This past weekend my friends Chloe, Simon, Rob and I learned that if you’re willing to hit the road at 5am then it is possible to have a complete, unhurried, outstanding day trip to the Kraktau volcano islands! I’ve been wanting to do this for years, especially after I read Simon Winchester’s history of the Krakatau explosion in 1883 and its aftermath (including the birth of Anak Krakatau island in 1927).
We took the toll road west all the way out to the Krakatau Steel Industrial
Wastelands Park, and then caught a Banten provincial road along Java’s west coast, arriving in the sad beach resort town of Carita at 8:30AM. At a roadside warung beside a river, we drank a quick coffee and bought some durians, then hopped onto a speedboat that our guide chartered for us (more on our excellent guide below).
The boat trip to the Krakatau islands out in the middle of the Sunda Straits took another hour and a half. The weather was just hazy enough that we couldn’t see Krakatau from Carita, and once the islands emerged on the horizon we could no longer see the mountains and shoreline of western Java.
A small grove of pioneering tree species and other plants has grown on the black sand eastern shore of Anak Krakatau island. That’s where we landed and registered our visit with the park rangers posted there. Just a few meters down a leafy path, and the ascent quickly begins in earnest. The only growth on the slopes are the foolhardy pine trees, impressively sturdy, but there were probably more dead tree stands than living, as they die en masse with each major eruption that blows hot gas and lava their way. The hike up did not take more than 30 minutes, and we enjoyed stunning views that set the steep dark gray slopes against scorched trees, green lowlands, blue ocean, and the neighboring islands. In front of us, Anak Krakatau’s cone towered above like a pyramid.
Anak Krakatau is currently active, so we were not allowed to climb up to the top, but there is an older caldera rim that our guide called “Level One,” and that was actually a perfect place to stop, rest, take pictures, and then explore.
In the gully between the older caldera rim and the huge cone there are sulfur deposits that look like light patches of snow. We walked down “Sulfur Avenue,” littered with steam vents and lava rocks that could only have been hurled out from the newer caldera way up above us during eruptions. Simon observed that many of the rocks were fresh arrivals because we could still see the crater-like dents where they landed or the tracks they left in the ash as they rolled to their current positions.
These pictures here are all from our walk down “Sulfur Avenue.” (Complete set of pictures, including some of Rob’s and Chloe’s pictures, are collected HERE at my flickr site.)
After exploring around for another half hour or so, we started back down the hot slope. My feet burned as the black sand sifted through my sandals; the faster I tried to slide down the slope the worse my feet were burning (ow! ouch! Oh no no OUCH! OMG OW ADUH GANTENGNYA PACARKU AUW!!!!11!), and for a few scary moments I thought I might get stuck until I realized that a slow step-by-step descent kept the sand *beneath* my sandals instead of in them.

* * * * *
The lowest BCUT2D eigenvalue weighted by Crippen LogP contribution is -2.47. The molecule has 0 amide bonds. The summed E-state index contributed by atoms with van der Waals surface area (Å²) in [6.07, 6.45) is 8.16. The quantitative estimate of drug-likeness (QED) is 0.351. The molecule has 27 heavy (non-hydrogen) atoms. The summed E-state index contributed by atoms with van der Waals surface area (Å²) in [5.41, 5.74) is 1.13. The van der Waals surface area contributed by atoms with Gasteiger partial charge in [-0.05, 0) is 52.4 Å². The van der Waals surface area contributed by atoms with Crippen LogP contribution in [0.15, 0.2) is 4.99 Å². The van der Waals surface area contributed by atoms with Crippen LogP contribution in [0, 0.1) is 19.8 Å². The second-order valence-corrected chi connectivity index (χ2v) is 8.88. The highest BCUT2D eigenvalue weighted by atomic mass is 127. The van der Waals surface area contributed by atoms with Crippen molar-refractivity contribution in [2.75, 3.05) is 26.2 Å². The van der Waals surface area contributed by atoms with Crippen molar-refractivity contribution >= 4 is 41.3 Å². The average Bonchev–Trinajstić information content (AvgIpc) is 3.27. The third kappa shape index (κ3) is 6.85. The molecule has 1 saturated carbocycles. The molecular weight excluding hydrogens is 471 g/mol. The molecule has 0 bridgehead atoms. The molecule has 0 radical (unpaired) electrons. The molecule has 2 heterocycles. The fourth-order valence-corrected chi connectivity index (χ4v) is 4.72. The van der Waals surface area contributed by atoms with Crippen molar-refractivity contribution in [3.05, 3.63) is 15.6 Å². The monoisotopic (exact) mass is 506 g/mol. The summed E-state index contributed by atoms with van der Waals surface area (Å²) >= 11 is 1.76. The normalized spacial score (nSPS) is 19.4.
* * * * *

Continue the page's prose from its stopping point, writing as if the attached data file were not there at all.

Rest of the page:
Back on the boat, we circled around Anak Krakatau, and saw the barren landscape across the vast majority of the island. Rocky lava shores encircle nearly the entire island except where we first arrived.
After circling around, we took the boat over to Rakata Island, which was part of the original large Krakatau Island before it exploded out of existence in 1883. We parked on a small beach where some fishermen had made their camp and ate our boxed lunches. During lunch we had the unsettling experience of getting harassed by a monitor lizard (biawak). Every time we chased it away, it came back, and when we poked it with sticks and rocks it would thrash its huge tail as if trying to betch slap us. Another first in a long day of surprises… every other time I’ve seen monitor lizards they would scramble away from people, but this one must have been familiar with the tour lunch routine, regularly getting leftover scraps.
After lunch, we went snorkeling near where we ate, but I was actually more interested in the floating sheets of pumice rocks that surrounded us while we were swimming (another first!), and I collected some to bring home as my Krakatau volcano souvenir. Less appealing was the floating plastic trash, which even got caught in our boat engine on the ride home. Our guide said it comes from Lampung province at the southern tip of Sumatra.
On the boat ride home, we saw dolphins! And then, while I was jotting some notes from the day into my phone, Chloe grabbed me to point back at Anak Krakatau, fading away into the haze, and we saw a huge belch of volcanic ash shooting up into the sky. Eruption! We missed it by just an hour or so… good thing it didn’t happen while we were at the Level One caldera poking around the sulfur crystals, “moon rocks” and steam vents.
I think we all agreed that the whole day was a smashing success by any standard. I am grateful to Chloe who found our tour guide and planned the trip for the rest of us. The tour operator Chloe found is based at Jalan Jaksa in Central Jakarta, called Krakatau Holiday. The owner of the company, Thommy Samba, who grew up in the Carita area and speaks excellent English, was our capable guide. He packed our meals and lots of cold drinks, chartered our car and boat, handled the park visitation permit, and took us up to the volcano. Krakatau Holiday also organizes tours to Ujung Kulon National Park (and more!) just south of Krakatau, another big to-do on my Indonesia travel list. If you can get a group of friends together to share the cost of one of these all inclusive tours, Krakatau Holiday has my recommendation!